OnStartObserving

Defines the function that is invoked when the first event listener is added.

OnStopObserving

Defines the function that is invoked when all event listeners are removed.

OnAppContextDestroys

Defines module's lifecycle listener that is called when the app context owning the module is about to be deallocated.
Only for:
Apple-iconiOS

OnAppEntersForeground

Defines the listener that is called when the app is about to enter the foreground mode.
Info-icon
Note This function is not available on Android — you may want to use OnActivityEntersForeground instead.
Only for:
Apple-iconiOS

OnAppEntersBackground

Defines the listener that is called when the app enters the background mode.
Info-icon
Note This function is not available on Android — you may want to use OnActivityEntersBackground instead.
Only for:
Apple-iconiOS

OnAppBecomesActive

Defines the listener that is called when the app becomes active again (after OnAppEntersForeground).
Info-icon
Note This function is not available on Android — you may want to use OnActivityEntersForeground instead.
Only for:
Android-iconAndroid

OnActivityEntersForeground

Defines the activity lifecycle listener that is called right after the activity is resumed.
Info-icon
Note This function is not available on iOS — you may want to use OnAppEntersForeground instead.
Only for:
Android-iconAndroid

OnActivityEntersBackground

Defines the activity lifecycle listener that is called right after the activity is paused.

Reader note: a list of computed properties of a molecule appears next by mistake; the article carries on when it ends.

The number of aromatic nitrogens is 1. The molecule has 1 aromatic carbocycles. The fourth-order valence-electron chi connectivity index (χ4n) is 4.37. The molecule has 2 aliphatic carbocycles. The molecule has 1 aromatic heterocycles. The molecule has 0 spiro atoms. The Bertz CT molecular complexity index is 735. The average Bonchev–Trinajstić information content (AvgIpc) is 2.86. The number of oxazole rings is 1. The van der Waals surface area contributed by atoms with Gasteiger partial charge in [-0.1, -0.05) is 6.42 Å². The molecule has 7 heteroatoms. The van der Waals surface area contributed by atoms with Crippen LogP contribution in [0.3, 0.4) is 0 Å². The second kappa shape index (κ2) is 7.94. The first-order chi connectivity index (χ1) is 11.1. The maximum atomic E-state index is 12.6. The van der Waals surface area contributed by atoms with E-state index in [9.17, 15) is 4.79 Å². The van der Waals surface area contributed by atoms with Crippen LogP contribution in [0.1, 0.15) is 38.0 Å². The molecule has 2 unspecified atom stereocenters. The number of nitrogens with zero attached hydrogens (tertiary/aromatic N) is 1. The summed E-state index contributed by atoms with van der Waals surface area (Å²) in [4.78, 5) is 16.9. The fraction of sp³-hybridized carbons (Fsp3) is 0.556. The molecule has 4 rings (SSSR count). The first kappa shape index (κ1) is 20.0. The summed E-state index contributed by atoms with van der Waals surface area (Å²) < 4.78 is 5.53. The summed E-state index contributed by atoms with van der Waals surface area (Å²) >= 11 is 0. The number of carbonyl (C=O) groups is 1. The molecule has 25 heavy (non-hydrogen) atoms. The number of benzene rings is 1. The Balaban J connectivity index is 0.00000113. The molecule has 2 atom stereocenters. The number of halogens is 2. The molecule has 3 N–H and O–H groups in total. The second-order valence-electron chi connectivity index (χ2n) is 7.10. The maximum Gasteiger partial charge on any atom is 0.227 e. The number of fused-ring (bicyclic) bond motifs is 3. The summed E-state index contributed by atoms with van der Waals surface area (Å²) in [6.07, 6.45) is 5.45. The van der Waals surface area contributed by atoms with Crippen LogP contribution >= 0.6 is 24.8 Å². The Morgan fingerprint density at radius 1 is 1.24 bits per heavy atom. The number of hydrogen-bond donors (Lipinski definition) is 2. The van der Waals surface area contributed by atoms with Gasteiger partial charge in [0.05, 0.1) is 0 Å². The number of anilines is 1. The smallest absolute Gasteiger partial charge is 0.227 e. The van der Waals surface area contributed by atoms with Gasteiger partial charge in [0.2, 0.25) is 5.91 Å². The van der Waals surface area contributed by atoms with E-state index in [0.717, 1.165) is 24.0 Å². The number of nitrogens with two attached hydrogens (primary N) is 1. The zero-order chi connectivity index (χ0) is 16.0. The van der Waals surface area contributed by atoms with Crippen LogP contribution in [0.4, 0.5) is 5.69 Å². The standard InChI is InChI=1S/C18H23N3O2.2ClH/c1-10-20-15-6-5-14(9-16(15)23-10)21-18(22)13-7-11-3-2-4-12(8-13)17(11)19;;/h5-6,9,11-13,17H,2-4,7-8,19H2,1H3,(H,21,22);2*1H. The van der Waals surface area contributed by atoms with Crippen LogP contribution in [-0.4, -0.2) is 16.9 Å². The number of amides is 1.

Info-icon
Note This function is not available on iOS — you may want to use OnAppEntersBackground instead.
Only for:
Android-iconAndroid

OnActivityDestroys

Defines the activity lifecycle listener that is called when the activity owning the JavaScript context is about to be destroyed.
Info-icon
Note This function is not available on iOS — you may want to use OnAppEntersBackground instead.

Argument Types

Fundamentally, only primitive and serializable data can be passed back and forth between the runtimes. However, usually native modules need to receive custom data structures — more sophisticated than just the dictionary/map where the values are of unknown (Any) type and so each value has to be validated and casted on its own. The Expo Modules API provides protocols to make it more convenient to work with data objects, to provide automatic validation, and finally, to ensure native type-safety on each object member.

Primitives

All functions and view prop setters accept all common primitive types in Swift and Kotlin as the arguments. This includes arrays, dictionaries/maps and optionals of these primitive types.
LanguageSupported primitive types
SwiftBool, Int, Int8, Int16, Int32, Int64, UInt, UInt8, UInt16, UInt32, UInt64, Float32, Double, String
KotlinBoolean, Int, UInt, Float, Double, String, Pair

Convertibles

Convertibles are native types that can be initialized from certain specific kinds of data received from JavaScript. Such types are allowed to be used as an argument type in Function's body. For example, when the CGPoint type is used as a function argument type, its instance can be created from an array of two numbers (x, y) or a JavaScript object with numeric x and y properties.
Some common iOS types from CoreGraphics and UIKit system frameworks are already made convertible.
Native iOS TypeTypeScript
URLstring with a URL. When scheme is not provided, it's assumed to be a file URL.
CGFloatnumber
CGPoint{ x: number, y: number } or number[] with x and y coords
CGSize{ width: number, height: number } or number[] with width and height
CGVector{ dx: number, dy: number } or number[] with dx and dy vector differentials
CGRect{ x: number, y: number, width: number, height: number } or number[] with x, y, width and height values
CGColor
UIColor
Color hex strings (#RRGGBB, #RRGGBBAA, #RGB, #RGBA), named colors following the CSS3/SVG specification or "transparent"
Similarly, some common Android types from packages like java.io, java.net, or android.graphics are also made convertible.